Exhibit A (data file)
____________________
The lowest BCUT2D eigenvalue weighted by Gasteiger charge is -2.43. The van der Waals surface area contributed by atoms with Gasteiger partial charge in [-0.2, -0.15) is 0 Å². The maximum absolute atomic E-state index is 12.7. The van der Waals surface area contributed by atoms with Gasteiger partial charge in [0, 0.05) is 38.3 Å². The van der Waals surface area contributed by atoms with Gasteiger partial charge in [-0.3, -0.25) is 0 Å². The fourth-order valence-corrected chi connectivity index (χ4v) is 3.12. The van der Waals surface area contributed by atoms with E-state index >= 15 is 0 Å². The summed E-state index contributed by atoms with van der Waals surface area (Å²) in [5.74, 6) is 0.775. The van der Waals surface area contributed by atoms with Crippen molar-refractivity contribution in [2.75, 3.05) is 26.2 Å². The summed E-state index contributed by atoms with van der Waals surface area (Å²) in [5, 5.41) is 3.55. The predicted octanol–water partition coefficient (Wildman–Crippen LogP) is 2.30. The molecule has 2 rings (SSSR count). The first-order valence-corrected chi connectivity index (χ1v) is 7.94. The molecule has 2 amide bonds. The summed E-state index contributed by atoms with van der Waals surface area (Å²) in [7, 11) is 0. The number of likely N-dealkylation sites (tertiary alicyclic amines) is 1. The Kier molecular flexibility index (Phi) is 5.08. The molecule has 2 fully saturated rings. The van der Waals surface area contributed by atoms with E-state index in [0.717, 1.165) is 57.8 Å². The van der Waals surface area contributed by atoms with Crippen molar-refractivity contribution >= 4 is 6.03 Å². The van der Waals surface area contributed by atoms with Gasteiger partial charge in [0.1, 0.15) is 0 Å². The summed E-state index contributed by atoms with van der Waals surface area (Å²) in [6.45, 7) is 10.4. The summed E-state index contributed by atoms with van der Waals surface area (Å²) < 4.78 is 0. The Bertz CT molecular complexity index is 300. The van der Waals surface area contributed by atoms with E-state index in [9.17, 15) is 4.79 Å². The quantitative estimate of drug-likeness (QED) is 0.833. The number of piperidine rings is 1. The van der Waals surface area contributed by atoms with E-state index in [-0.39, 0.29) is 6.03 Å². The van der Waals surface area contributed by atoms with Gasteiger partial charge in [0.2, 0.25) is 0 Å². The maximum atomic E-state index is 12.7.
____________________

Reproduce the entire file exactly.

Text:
The lowest BCUT2D eigenvalue weighted by Gasteiger charge is -2.43. The van der Waals surface area contributed by atoms with Gasteiger partial charge in [-0.2, -0.15) is 0 Å². The maximum absolute atomic E-state index is 12.7. The van der Waals surface area contributed by atoms with Gasteiger partial charge in [0, 0.05) is 38.3 Å². The van der Waals surface area contributed by atoms with Gasteiger partial charge in [-0.3, -0.25) is 0 Å². The fourth-order valence-corrected chi connectivity index (χ4v) is 3.12. The van der Waals surface area contributed by atoms with E-state index >= 15 is 0 Å². The summed E-state index contributed by atoms with van der Waals surface area (Å²) in [5.74, 6) is 0.775. The van der Waals surface area contributed by atoms with Crippen molar-refractivity contribution in [2.75, 3.05) is 26.2 Å². The summed E-state index contributed by atoms with van der Waals surface area (Å²) in [5, 5.41) is 3.55. The predicted octanol–water partition coefficient (Wildman–Crippen LogP) is 2.30. The molecule has 2 rings (SSSR count). The first-order valence-corrected chi connectivity index (χ1v) is 7.94. The molecule has 2 amide bonds. The summed E-state index contributed by atoms with van der Waals surface area (Å²) in [7, 11) is 0. The number of likely N-dealkylation sites (tertiary alicyclic amines) is 1. The Kier molecular flexibility index (Phi) is 5.08. The molecule has 2 fully saturated rings. The van der Waals surface area contributed by atoms with E-state index in [0.717, 1.165) is 57.8 Å². The van der Waals surface area contributed by atoms with Crippen molar-refractivity contribution >= 4 is 6.03 Å². The van der Waals surface area contributed by atoms with Gasteiger partial charge in [0.1, 0.15) is 0 Å². The summed E-state index contributed by atoms with van der Waals surface area (Å²) in [6.45, 7) is 10.4. The summed E-state index contributed by atoms with van der Waals surface area (Å²) < 4.78 is 0. The Bertz CT molecular complexity index is 300. The van der Waals surface area contributed by atoms with E-state index in [9.17, 15) is 4.79 Å². The quantitative estimate of drug-likeness (QED) is 0.833. The number of piperidine rings is 1. The van der Waals surface area contributed by atoms with E-state index in [-0.39, 0.29) is 6.03 Å². The van der Waals surface area contributed by atoms with Gasteiger partial charge in [0.2, 0.25) is 0 Å². The maximum atomic E-state index is 12.7.